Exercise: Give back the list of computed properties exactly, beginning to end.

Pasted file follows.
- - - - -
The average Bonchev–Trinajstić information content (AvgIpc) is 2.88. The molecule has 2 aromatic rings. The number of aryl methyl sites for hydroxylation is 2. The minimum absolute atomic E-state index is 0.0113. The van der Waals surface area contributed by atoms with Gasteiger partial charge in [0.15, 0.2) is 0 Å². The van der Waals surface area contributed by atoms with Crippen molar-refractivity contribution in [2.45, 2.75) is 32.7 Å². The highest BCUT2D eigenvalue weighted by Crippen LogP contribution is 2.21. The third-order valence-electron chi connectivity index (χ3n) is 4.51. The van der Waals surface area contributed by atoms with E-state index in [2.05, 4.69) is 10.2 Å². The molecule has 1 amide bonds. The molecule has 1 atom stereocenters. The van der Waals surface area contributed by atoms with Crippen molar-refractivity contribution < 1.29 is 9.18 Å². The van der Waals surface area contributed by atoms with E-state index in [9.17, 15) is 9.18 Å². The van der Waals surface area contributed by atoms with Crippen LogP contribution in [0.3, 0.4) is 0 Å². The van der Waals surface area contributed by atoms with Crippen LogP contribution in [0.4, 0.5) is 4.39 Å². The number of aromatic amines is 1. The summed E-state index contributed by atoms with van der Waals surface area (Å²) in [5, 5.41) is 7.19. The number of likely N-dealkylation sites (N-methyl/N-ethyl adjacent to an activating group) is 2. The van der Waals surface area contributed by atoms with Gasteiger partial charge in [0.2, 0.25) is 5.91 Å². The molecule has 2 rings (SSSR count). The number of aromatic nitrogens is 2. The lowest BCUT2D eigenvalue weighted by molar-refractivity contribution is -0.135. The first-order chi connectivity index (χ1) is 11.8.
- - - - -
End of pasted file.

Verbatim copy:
The average Bonchev–Trinajstić information content (AvgIpc) is 2.88. The molecule has 2 aromatic rings. The number of aryl methyl sites for hydroxylation is 2. The minimum absolute atomic E-state index is 0.0113. The van der Waals surface area contributed by atoms with Gasteiger partial charge in [0.15, 0.2) is 0 Å². The van der Waals surface area contributed by atoms with Crippen molar-refractivity contribution in [2.45, 2.75) is 32.7 Å². The highest BCUT2D eigenvalue weighted by Crippen LogP contribution is 2.21. The third-order valence-electron chi connectivity index (χ3n) is 4.51. The van der Waals surface area contributed by atoms with E-state index in [2.05, 4.69) is 10.2 Å². The molecule has 1 amide bonds. The molecule has 1 atom stereocenters. The van der Waals surface area contributed by atoms with Crippen molar-refractivity contribution < 1.29 is 9.18 Å². The van der Waals surface area contributed by atoms with E-state index in [9.17, 15) is 9.18 Å². The van der Waals surface area contributed by atoms with Crippen LogP contribution in [0.3, 0.4) is 0 Å². The van der Waals surface area contributed by atoms with Crippen LogP contribution in [0.4, 0.5) is 4.39 Å². The number of aromatic amines is 1. The summed E-state index contributed by atoms with van der Waals surface area (Å²) in [5, 5.41) is 7.19. The number of likely N-dealkylation sites (N-methyl/N-ethyl adjacent to an activating group) is 2. The van der Waals surface area contributed by atoms with Gasteiger partial charge in [0.2, 0.25) is 5.91 Å². The molecule has 2 rings (SSSR count). The number of aromatic nitrogens is 2. The lowest BCUT2D eigenvalue weighted by molar-refractivity contribution is -0.135. The first-order chi connectivity index (χ1) is 11.8.